4/30/2010. Third night with the A-P Mach1GTO. Amazon and UPS conspired to hand me a battery box. That will let me put the outfit to work under the wider skies over the cul de sac at the top of the driveway, up'n out from under the pines that surround me in the back yard.
I placed the AGM battery I bought for the motorcycle a couple of years ago in it, padded and braced the smallish battery, and have been charging it for a few hours. Judging by its size and weight and the specs for similar batteries, it's probably good for 9-10 Amp hours.
If this works, and I see no reason it shouldn't, then I'll put a bigger battery in the box. The battery case is said to accomodate a Group 24 or Group 27 battery. Some quick shopping suggests that deep cycle batteries with about 55 AH capacities are available in those sizes. One pound per AH is a fair rule of thumb. Let's see how this power source proves out before dealing with heavier fuel.
Later that same day: after six or seven hours, the battery was still not reporting a full charge (it's been neglected for many months). In fact, after charging all afternoon and evening it was only showing a fraction over 12 volts. I thought I'd try it anyway for the light duty and short service needed to drive the mount and autoguider between twilight and Moonrise. Both devices powered up just fine, but the mount's LED went from red to yellow after only a few minutes. I returned the battery to the charger (a "Battery Tender Plus") and ran an AC cord back out to the mount.
Tonight I have the 50D and IDAS LPR filter ready to go. I'm thinking 5 minute exposures of M81 and M82 after nightfall and before Moonrise. Nautical twilight ends at 9:11, astronomical twilight at 9:45. The waning gibbous Moon rises at 10:50. That should be just about enough time for one decent image.
At 8:15, with the Sun barely below the true horizon, I slewed to Capella. Easy pickings. I focussed the 50D using LiveView and 10x magnification. I put the star dead center on the 50D ground glass and recalibrated the mount. Now we wait for darkness and hope for clear skies. Tonight's forecast was not good, so whatever I get is a bonus.
As astronomical twilight ended, I was futzing about with the focus of the guider, tweaking composition (1 minute quick looks with the 50D at ISO 800), and so on. My first attempt to guide produced moderate, constant corrections in Y. I broke it off and re-did the polar alignment. Misalignment may not help photos, but it does help to sort out autoguiding -- you learn nothing from doing no corrections, after all. An aggressiveness setting of "2" is too low. Corrections are repeated constantly for several seconds -- 10 or 20 -- rather than just being made and done. So we'll try "3" with an auto-guiding rate of 0.5x sidereal. One of these combinations of rates and aggressiveness is j u u u s t right.
At 9:40, I began a sequence of 300 second exposures of M81 and M82 seperated by 30 second pauses to let the camera's amplifier cool (else its heat produces a bloom in one corner of the image). I expect a nice photo out of this. While lying by the telescope keeping an eye on tracking data and just looking around, I noted that the Trio in Leo is well placed west of the pines to the south. And I saw that from my usual setup location, M3 rises through the gap in the pines we call the 19th fairway so it could be imaged earlier than most targets.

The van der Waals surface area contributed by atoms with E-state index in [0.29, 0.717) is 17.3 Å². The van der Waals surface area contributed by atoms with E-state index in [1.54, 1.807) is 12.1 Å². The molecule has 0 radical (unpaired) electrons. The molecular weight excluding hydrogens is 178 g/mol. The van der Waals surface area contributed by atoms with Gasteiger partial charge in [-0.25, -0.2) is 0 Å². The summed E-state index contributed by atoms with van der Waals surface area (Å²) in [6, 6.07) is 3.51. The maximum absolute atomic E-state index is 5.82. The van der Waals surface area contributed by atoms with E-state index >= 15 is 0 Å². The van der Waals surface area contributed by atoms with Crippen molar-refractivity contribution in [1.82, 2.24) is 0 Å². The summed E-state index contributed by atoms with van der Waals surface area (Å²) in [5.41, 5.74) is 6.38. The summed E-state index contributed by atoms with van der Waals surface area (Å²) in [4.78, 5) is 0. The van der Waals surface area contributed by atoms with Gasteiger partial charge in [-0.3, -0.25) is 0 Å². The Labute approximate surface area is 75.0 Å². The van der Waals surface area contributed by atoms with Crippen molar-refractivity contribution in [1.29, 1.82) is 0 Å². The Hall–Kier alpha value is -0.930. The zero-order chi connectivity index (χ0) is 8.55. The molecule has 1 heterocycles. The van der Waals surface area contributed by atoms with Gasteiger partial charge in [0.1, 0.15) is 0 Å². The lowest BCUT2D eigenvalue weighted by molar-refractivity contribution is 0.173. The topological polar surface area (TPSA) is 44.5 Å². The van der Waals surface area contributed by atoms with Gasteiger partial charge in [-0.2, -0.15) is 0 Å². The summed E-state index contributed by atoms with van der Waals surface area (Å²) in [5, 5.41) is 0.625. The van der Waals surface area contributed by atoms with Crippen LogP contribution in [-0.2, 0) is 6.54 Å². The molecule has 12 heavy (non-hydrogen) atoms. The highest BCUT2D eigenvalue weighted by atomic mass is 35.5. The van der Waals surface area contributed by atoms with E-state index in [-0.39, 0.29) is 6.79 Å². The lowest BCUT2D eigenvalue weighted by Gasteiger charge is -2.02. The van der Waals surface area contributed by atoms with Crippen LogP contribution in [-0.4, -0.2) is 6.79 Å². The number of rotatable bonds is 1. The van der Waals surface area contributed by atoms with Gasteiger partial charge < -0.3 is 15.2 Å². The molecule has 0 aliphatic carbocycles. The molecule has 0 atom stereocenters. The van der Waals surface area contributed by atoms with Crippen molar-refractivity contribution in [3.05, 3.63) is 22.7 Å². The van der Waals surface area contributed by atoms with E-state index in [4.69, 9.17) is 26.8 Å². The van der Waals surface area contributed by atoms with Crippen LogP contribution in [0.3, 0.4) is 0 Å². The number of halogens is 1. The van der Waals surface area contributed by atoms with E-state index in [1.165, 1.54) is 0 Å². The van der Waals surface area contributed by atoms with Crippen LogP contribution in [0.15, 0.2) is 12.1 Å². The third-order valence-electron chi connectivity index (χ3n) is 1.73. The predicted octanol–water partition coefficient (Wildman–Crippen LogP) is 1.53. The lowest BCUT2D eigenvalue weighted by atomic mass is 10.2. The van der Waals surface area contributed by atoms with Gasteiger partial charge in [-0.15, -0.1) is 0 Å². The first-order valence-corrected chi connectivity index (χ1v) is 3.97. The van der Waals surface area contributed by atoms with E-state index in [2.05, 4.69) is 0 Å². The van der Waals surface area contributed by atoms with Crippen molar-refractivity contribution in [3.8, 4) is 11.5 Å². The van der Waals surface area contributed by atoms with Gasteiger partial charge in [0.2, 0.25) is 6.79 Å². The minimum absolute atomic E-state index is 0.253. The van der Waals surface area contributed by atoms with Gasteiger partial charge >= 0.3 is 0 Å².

The 30 second cool-down delay seems to help significantly with respect to amp glow. An unexpected benefit of those 30 second pauses between exposures is that I can use them to mess with the guiding parameters. Thirty seconds is plenty of time to reset the aggressiveness in both X and Y. Settings of "4" in X and Y produce decent graphs, but not as flat as last night's. I gather my polar alignment is not as good. Exposures are only half as long, so I don't expect field rotation to be a problem. Still... adopt a good alignment procedure before going far afield or attempting anything ambitious.
For my efforts tonight, I got 13, 300sec subframes which I combined into a 75min exposure using Deepsky Stacker. The last eleven, made with adjusted guider settings, are measurably (but barely perceptibly) better than the first two. Star images are about 6" FWHM, so there's room for at least a factor of three improvement. Most of the star bloat is symmetrical so I believe it is owing to misfocus rather than to guiding issues. Although I made dark and flat frames, I have not used them for the image shown here.
Processing: I applied Noise Ninja to each frame in PS CS4 and saved the images as 16bit TIFF files. DSS worked on these. I saved the result as a FITS file and reimported it to Photoshop to clean up banding and assorted other issues [May 2: which I have found are much more serious in planes 1 and 3 than in plane 2]. The final product is still rough but promising. I'm still having to work the data too hard and the "shadow detail" is coming out mottled [Can you really call the combined light of a hundred billion suns in M81's spiral arms "shadow detail"?]. The likely answer is more data, as it usually is. There's headroom in the sky for 10 or 15 minute sub-exposures, but noise in the uncooled DSLR is a limiting factor. There must be ways, else it'll be time to get the CCD camera out before I really want to. First thought: make more and longer subs and use the flats and darks. [May 2: I reworked the data beginning with the FITS output. I used only plane 2 of the FITS file which I saw had significantly less noise than the other color planes. After optimizing that data as a grayscale image, I added color from a single Canon RAW file after using Noise Ninja and Gaussian blur to knock down chroma noise. Much better, but still far short of ambitions.]
And at 1:30 AM, the battery finally reported that it's ready for use.
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